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by Bryan Davis
Bryan Davis is the Director of Holocaust Education at the Jewish Federation of Southern Arizona.
What words did victims of the Holocaust use to attempt to represent their experiences during the war? They were faced with the unthinkable challenge of realizing (depending on when they wrote) that what they wrote would be used as a marker of their place individually, and the Jewish place collectively, in history, as they were being systematically annihilated and that at the same time, words were inadequate for representing the horrors they experienced.
Hélène Berr was a twenty-one year old student in the English Studies Department at the Sorbonne when, in 1942, she began keeping a diary in her home in avenue Elisee-Reclus in German occupied Paris. Hélène came from an affluent family, she was well read in British literature, especially the Romantic poets, and she was a gifted amateur violinist. Hélène's diary served shifting and overlapping purposes for her during the time she kept it from April 1942-February 1944. At times Hélène hoped the diary would provide a message to her fiancé Jean who had fled France to join the resistance, while increasingly, as the persecutions around her grew closer and more brutal, she hoped to use the diary to "tell the story." On October 10, 1943 she wrote:
"I have a duty to write because other people must know. Every hour of every day there is another painful realization that other folk do not know, do not even imagine, the suffering of other men, the evil that some of them inflict. And I am still trying to make the effort to tell the story. Because it is a duty, it is maybe the only one I can fulfill."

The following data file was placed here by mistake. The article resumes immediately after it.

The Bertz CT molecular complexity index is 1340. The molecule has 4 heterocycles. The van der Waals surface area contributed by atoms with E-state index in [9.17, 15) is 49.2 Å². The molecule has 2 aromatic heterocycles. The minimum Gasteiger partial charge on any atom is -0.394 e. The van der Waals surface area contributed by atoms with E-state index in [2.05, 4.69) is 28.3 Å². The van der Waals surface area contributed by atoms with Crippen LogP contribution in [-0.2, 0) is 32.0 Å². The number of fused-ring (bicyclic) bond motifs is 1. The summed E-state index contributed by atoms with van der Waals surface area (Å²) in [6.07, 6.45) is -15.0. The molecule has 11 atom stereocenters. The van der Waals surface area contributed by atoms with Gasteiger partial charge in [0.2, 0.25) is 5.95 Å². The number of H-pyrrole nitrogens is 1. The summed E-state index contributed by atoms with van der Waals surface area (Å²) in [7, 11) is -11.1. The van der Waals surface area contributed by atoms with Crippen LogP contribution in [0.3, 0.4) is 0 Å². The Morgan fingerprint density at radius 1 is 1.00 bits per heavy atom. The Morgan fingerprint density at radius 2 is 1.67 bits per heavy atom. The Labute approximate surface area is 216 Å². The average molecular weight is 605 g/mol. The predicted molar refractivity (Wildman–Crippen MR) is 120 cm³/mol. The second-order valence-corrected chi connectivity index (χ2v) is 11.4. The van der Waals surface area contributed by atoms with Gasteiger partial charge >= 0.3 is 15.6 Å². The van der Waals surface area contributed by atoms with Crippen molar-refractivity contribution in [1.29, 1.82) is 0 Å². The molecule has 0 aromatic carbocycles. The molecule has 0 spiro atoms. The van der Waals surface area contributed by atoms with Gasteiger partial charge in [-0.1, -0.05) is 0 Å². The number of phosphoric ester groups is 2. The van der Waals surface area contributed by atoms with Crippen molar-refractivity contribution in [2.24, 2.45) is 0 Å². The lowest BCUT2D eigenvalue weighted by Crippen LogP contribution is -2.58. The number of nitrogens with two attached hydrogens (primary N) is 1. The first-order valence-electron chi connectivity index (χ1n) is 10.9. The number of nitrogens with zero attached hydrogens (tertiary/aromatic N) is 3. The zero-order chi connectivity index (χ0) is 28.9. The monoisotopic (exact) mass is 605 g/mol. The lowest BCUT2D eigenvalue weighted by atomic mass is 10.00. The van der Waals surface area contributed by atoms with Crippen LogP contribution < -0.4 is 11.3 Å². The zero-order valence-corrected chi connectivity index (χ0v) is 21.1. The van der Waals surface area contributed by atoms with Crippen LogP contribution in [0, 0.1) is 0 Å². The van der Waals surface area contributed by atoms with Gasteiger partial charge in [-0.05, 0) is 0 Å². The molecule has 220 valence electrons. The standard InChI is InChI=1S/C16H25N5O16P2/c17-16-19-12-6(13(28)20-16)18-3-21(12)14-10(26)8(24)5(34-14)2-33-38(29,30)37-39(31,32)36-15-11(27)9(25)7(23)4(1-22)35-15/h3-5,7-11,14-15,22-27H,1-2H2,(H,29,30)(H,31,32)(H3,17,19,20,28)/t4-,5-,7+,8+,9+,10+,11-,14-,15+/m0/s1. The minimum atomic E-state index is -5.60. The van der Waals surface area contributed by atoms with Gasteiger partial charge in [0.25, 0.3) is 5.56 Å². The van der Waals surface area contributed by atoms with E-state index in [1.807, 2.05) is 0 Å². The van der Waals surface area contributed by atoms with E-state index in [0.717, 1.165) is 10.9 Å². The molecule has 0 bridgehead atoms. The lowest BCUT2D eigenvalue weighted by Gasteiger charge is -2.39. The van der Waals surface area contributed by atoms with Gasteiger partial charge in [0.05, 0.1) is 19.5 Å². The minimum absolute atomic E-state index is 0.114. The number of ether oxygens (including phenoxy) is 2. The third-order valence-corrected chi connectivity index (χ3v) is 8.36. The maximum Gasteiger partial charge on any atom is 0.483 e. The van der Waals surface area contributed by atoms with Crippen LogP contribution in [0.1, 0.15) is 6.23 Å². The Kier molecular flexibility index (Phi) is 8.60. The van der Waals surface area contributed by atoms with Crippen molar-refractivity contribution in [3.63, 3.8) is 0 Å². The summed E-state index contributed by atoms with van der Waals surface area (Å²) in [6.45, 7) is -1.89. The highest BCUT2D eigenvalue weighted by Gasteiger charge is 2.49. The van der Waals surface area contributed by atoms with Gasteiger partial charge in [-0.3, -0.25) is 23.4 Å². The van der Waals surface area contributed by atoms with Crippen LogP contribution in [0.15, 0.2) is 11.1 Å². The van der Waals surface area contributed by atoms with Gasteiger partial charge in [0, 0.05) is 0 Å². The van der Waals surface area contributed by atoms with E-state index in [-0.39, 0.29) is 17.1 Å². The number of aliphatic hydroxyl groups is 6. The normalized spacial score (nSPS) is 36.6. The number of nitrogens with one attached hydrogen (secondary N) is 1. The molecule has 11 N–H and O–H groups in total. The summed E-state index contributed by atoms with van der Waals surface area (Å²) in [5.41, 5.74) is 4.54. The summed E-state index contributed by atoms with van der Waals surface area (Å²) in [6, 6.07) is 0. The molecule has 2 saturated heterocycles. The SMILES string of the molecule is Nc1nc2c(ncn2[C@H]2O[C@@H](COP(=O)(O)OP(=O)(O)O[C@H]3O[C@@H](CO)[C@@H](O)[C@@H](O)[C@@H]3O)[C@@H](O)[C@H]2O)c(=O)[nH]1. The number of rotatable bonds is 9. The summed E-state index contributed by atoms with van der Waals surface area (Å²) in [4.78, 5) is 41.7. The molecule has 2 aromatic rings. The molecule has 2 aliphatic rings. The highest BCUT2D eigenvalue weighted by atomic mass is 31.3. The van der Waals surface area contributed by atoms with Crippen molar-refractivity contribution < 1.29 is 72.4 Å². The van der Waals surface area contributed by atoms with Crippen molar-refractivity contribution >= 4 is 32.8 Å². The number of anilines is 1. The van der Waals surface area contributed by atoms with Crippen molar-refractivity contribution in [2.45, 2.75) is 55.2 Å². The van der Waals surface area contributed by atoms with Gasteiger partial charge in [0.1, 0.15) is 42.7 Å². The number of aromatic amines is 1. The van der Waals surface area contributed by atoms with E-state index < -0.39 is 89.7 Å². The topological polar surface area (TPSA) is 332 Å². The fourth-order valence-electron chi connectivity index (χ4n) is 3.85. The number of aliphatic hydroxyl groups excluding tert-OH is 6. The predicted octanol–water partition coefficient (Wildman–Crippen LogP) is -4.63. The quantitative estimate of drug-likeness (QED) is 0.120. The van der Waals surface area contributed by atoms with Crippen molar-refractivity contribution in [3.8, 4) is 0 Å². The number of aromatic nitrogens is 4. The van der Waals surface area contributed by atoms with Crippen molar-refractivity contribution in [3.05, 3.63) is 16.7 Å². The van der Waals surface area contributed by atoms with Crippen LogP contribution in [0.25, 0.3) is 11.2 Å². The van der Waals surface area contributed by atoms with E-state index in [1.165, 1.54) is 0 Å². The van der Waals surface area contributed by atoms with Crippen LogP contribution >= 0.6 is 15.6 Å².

"For how will humanity ever be healed unless all its rottenness is exposed? How will the world be cleansed unless it is made to understand the full extent of the evil it is doing? Everything comes down to understanding. That truth fills me with anguish and torment."
The Poetry Center is co-sponsoring a teacher in-service to examine language and representation of the Holocaust and how the diaries, letters, memoirs and testimonies of the victims of the Holocaust can be used in the classroom. The in-service will feature lectures by Susan R. Suleiman (Harvard), Susan Shear (teacher and playwright) and a testimony by Holocaust survivor Sidney Finkel. Teachers will be given the tools to explore and present a multi-faceted understanding of literary responses to the Holocaust.
Full descriptions of all sessions as follows:
Susan R. Suleiman, C. Douglas Dillon Professor of the Civilization of France and professor of comparative literature at Harvard will lead two hour-long sessions:
(1) Moments of Self-Consciousness in Holocaust Memoirs
(2) Diaries in a Time of Catastrophe
Susan Shear Prinz uncovered over 500 letters written by her mother's family as they tried to escape Nazi Germany. She will present No Way Out, a curriculum and theater production that juxtaposes her family's letters against Nazi anti-Jewish laws. No Way Out has been presented around the country at history centers, universities, theatres and museums including the United States Holocaust Memorial Museum in Washington D.C.
Sidney Finkel was a child in Piotrkow, Poland when Germany invaded in 1939. He will provide a testimony of his experiences in ghettoes, slave labor and concentration camps including Buchenwald and Theresienstadt.
Register at Jewishtucson.org